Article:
Ice Etiquette for STAR Skaters

Ice Etiquette

The following "Right of Way" order is to ensure safety for all skaters on the ice and is in effect during all Club sessions.

  • 1st priority:   Skater in the jumping harness
  • 2nd priority:  Skater being coach assessed
  • 3rd priority:  Skater wear the belt - their solo or dance music is being played
  • 4th priority:  Skater in a lesson
  • 5th priority:  Coaches

The "right of way" goes first to the skater in a harness, then to the skater who is being coach assessed, then to the skater wearing the belt (whose music is playing solo or dance), then to the skaters in a lesson. The skater performing the program must also keep an alert eye open. Note that there are usually multiple lessons at the same time. Other skaters must avoid undue interference with the skaters who have the "right of way". Skaters having the "right of way" must also remember to keep an alert eye open to avoid collisions and may respectfully remind others of "right of way" i.e.:  two skaters in a lesson.

It is common etiquette to make extra effort to stay out-of-the-way of priority skaters, however, you do not have to stop skating and stand at the boards.

All skaters who accidentally run into each other or cut each other off are encouraged to say, “I’m sorry” or excuse themselves in a polite manner (screaming "Excuse Me!" is unacceptable), even if it appears that the other person is more at fault. It shows graciousness, maturity and respect - qualities that bring out the best in all of us. 

It is important to be aware, cautious and considerate of other skaters. We have many different levels of skaters that share the same ice.

Ice Usage and Skater Behaviour

  • Keep moving! - If you feel the need to stop and talk to another skater, you must move next to the boards.
  • Look where you are going always! - Skaters are responsible for looking in the direction they are skating.
  • Spin in the center! - Spins should be practiced in the center of the rink.
  • Do not linger in the jumping lanes! - Most jumping is done at the ends of the rink.
  • Skaters will use the sides of the rink to gain speed for jumps.
  • Prolonged sitting on the ice after falling is prohibited!
  • Kicking or digging at the ice with skate blades is prohibited!
  • Avoid skating in the Lutz corners of the rink for prolonged periods as this impedes other skaters' ability to perform their elements and programs.
  • If you must carry on an extended conversation (socializing) - get off the ice. Such an activity on the ice wastes expensive ice time and interferes with other skaters' training while presenting a stationary hazard for skaters to avoid.
  • Eating, chewing gum or drinking (except for drinking water from plastic bottles) is not permitted on the ice.
  • Solo music will be played using an established system to insure fairness; however, a priority would be given to a coach's request for a lesson.
  • Skaters are to leave the ice promptly at the end of the session.

Dangerous Singles Moves
When you are practicing elements like camel spins and back spirals be especially aware of the danger your exposed blade poses to other skaters. Recognize that once you've started the element it will be hard for you to see those around you. Take a good look at your expected "space" before you start the element, and abort it if it looks like you could cause a problem. Other skaters are expected to give the skater free maneuvering room once performing such an element.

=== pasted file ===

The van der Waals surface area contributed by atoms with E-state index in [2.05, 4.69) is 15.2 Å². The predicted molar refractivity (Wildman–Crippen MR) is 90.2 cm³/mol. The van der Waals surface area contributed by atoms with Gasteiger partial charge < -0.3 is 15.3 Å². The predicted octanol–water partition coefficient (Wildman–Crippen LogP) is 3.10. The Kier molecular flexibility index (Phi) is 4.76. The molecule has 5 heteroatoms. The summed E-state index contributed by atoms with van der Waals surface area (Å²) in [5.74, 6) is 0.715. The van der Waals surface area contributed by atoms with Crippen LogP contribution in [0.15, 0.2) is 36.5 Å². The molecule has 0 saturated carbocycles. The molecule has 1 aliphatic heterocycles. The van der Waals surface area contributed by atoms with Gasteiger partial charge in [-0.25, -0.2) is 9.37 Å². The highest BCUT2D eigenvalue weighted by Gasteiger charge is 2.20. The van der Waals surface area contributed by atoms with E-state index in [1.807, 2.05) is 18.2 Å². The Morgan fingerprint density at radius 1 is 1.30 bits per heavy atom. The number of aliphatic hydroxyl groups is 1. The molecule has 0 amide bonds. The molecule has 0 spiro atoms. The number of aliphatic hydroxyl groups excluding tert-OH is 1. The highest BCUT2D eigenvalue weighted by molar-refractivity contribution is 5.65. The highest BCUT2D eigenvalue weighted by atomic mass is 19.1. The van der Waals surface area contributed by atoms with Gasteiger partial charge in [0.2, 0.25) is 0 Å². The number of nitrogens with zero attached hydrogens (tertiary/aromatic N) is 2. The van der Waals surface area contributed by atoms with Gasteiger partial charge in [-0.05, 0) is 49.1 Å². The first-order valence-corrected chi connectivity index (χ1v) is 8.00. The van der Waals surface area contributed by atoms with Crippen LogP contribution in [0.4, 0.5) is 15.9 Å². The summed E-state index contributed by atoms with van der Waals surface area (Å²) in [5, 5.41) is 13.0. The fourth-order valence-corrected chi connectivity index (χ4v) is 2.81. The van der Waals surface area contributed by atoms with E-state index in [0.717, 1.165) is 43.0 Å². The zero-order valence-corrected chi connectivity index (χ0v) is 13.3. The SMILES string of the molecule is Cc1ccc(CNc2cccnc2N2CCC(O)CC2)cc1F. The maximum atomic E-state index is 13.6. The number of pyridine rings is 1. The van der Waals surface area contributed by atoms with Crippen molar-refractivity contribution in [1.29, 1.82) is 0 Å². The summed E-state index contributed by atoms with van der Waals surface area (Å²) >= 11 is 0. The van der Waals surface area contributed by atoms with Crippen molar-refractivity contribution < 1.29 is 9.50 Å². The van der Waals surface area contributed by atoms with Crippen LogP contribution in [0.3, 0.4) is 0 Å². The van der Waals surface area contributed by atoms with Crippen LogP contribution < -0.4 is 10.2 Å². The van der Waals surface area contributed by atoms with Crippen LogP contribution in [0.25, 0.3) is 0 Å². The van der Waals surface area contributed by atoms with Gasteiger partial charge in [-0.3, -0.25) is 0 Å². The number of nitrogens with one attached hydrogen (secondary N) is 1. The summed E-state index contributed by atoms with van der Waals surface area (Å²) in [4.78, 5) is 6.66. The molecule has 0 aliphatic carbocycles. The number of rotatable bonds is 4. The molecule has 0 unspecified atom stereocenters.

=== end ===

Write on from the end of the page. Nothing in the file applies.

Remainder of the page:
Rink Corners attract skaters performing "Lutz" jumps
Because of the nature of the Lutz jump, it is most commonly performed in opposite corners of the rink. These corners are informally called the "Lutz Corners". Strive to avoid long-term practice activities in these corners, and be especially aware of your surroundings when you are in them. The approach to a Lutz is long and blind. The skater doing the Lutz is not likely to see you.

Falls and Injuries
When you fall, get up quickly. Other skaters will have a much harder time seeing you when you are down low on the ice. Don't stay there any longer than you have to. While falling, keep your fingers away from your blades. Learn to fall properly so that you can protect your head as much as possible. Learn to keep "loose" when you fall and this will help you to avoid breaking things.

If you see someone else that has fallen and may be injured, don't just drag them off without being certain that doing so won't hurt them further. If you suspect that someone is seriously hurt, the best thing to do is:

  1. Have someone stand "guard" over them to make sure that other skaters avoid collisions with them,
  2. Get a qualified coach/adult to come and help them.


Click Images for more information

RAMP Registration

Join thousands of association partners using RAMP Registration Solutions.

More Information

RAMP Official Assigning

#1 with Officials...for very good reasons.

More Information

RAMP Websites

Manage your identity from the palm of your hand to the top of your desk.

More Information

RAMP Team App

Keep your coaches, parents, athletes, and fans connected, seamlessly.

More Information